Hens' eggs are sold in myriad qualities and sizes that are ranked according to USDA standards. While inspection for egg safety and wholesomeness is mandatory, grading for quality is voluntary. If an egg producer chooses to have eggs graded, it pays the USDA for the service.
There are three U.S. grades for eggs. In descending order, they are AA, A and B. Eggs are graded both by shell condition and interior quality and they are grouped by size.
Eggshells are inspected for cleanliness, texture, shape and lack of cracks. Small probes tap an egg multiple times and record the sound that’s made. A high-pitched ring means the eggshell is intact, while a thump indicates a crack. Grades AA and A eggs must have clean shells, while small stains are allowed on Grade B shells.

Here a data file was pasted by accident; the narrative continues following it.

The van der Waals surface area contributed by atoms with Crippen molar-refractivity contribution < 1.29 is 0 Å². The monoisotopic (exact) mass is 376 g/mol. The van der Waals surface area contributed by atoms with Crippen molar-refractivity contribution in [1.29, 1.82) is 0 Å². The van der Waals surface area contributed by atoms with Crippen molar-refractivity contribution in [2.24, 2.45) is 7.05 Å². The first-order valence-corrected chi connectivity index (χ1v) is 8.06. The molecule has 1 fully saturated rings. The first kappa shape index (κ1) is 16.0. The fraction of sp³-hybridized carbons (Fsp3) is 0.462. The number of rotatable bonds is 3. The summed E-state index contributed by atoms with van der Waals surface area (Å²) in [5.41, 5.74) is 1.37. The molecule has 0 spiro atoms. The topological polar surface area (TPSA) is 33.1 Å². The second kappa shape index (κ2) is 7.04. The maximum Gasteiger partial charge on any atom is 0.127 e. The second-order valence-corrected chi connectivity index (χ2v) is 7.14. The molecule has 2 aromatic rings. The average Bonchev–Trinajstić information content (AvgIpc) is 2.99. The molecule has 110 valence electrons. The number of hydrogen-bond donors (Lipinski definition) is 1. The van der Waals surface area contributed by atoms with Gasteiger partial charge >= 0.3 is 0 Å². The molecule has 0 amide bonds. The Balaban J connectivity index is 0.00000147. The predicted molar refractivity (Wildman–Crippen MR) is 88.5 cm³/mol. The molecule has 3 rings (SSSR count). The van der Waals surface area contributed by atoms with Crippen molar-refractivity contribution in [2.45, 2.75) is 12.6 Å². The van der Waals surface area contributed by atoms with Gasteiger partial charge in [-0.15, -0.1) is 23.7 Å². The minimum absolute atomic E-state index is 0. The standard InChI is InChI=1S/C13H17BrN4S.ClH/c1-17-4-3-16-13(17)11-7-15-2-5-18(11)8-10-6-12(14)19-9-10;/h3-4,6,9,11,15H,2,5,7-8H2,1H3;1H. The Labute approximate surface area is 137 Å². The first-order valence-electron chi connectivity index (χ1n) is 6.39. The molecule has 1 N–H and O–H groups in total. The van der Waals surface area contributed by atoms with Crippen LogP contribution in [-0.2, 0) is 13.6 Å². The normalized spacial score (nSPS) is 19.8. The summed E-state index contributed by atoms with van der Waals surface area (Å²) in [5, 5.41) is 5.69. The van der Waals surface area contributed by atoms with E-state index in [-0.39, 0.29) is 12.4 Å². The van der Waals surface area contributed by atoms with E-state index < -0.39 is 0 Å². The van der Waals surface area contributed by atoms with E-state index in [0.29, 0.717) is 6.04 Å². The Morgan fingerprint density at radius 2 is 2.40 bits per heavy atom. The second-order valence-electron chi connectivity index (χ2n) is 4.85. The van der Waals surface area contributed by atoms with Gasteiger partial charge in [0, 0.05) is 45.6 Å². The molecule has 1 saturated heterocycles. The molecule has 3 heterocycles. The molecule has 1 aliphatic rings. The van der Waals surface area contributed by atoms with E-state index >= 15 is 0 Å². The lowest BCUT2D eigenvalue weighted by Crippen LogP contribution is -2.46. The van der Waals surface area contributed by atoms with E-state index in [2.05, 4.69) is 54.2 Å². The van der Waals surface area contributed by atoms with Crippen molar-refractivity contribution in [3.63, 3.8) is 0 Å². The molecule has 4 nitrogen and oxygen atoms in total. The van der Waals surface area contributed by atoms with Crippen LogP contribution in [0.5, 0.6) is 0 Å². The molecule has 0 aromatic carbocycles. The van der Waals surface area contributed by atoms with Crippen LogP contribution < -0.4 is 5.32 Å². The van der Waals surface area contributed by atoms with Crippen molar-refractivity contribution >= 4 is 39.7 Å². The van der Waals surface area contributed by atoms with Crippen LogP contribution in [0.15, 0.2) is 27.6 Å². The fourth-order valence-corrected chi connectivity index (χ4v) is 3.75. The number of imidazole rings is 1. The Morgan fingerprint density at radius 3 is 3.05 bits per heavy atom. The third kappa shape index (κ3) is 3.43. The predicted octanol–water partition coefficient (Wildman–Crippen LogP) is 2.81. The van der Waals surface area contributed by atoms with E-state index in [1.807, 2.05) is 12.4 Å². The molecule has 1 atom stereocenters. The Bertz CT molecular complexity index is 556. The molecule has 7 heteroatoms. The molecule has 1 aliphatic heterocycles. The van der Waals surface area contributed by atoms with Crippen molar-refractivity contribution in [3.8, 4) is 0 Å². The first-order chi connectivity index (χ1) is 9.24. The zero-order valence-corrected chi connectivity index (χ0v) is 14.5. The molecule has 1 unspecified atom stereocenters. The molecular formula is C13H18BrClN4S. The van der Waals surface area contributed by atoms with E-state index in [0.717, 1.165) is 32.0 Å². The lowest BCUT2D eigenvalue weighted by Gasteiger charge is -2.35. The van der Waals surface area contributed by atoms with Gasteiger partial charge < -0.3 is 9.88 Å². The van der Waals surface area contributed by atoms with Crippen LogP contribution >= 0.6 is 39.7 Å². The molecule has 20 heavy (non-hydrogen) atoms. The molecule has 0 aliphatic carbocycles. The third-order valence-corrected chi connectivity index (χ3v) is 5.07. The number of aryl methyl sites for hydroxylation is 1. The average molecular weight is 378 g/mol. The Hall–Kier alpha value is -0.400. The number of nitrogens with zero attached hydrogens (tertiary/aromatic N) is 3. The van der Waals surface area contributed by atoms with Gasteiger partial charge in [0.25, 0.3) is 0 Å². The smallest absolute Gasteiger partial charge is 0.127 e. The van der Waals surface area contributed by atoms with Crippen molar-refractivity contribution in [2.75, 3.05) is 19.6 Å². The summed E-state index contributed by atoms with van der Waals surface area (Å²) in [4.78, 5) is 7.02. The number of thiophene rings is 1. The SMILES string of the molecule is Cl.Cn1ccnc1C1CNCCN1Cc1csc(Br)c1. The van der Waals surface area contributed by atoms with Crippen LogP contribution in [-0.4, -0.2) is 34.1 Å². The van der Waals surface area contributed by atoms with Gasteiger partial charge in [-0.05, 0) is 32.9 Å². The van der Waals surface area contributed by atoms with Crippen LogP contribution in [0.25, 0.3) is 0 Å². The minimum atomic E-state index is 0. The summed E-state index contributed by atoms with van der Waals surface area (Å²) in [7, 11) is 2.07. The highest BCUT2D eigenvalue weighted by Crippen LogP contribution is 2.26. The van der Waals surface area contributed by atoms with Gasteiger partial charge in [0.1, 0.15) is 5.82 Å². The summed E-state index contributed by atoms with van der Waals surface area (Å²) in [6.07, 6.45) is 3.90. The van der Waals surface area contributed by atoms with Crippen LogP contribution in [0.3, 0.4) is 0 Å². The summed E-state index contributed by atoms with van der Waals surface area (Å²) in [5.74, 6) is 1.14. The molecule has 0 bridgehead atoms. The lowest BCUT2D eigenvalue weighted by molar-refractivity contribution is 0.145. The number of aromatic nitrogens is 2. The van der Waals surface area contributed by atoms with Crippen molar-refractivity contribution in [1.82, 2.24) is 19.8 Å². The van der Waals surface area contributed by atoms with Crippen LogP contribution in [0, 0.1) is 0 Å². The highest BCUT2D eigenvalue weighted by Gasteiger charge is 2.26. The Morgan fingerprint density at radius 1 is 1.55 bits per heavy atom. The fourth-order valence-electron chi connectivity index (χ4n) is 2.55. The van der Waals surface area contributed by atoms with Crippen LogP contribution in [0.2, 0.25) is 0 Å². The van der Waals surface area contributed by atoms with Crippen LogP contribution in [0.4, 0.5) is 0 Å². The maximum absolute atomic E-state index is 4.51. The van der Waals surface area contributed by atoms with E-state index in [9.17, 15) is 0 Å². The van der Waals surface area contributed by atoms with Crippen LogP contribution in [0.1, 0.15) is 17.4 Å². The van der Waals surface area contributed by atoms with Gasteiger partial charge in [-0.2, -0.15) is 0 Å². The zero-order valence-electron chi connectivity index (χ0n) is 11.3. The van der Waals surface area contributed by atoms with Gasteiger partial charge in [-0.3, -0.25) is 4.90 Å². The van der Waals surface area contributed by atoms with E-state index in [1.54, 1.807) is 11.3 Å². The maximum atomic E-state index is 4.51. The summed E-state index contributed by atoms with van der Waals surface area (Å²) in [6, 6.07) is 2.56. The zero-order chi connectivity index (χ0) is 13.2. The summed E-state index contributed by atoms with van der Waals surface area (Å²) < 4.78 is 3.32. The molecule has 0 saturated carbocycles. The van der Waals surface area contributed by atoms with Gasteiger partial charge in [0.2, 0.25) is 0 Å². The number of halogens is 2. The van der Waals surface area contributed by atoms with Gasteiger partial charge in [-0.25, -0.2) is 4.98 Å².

In the old days, an egg was held up to a candle, illuminating its interior for inspection. While candles are no longer used, the process of illuminating an egg for inspection still is called “candling.” Today, eggs are rotated over high-intensity light. An egg’s interior is judged by the size of the air cell (the empty space between the egg white and shell at the large end of the egg — smaller air cells are preferred); the albumen (egg white) proportion and quality; and the yolk’s firmness. Grade AA eggs have high, round yolks and thick whites. Grade A eggs have whites that are “reasonably” firm, while Grade B eggs have thinner whites and flatter yolks; these eggs are often processed into liquid, frozen or dried products. According to the USDA, Grade A eggs are the most popular sold in stores.
Egg size is independent of grade. For example, a store may sell grades AA and A large eggs, or grades A and B jumbo eggs. Computer-controlled scales weigh eggs and sort them according to minimum weight per dozen:
Jumbo: 30 oz. per dozen
Extra large: 27 oz. per dozen
Large: 24 oz. per dozen
Medium: 21 oz. per dozen
Small: 18 oz. per dozen
Peewee: 15 oz. per dozen
(Most recipe measurements are calculated on the assumption that the cook is using “large” eggs.)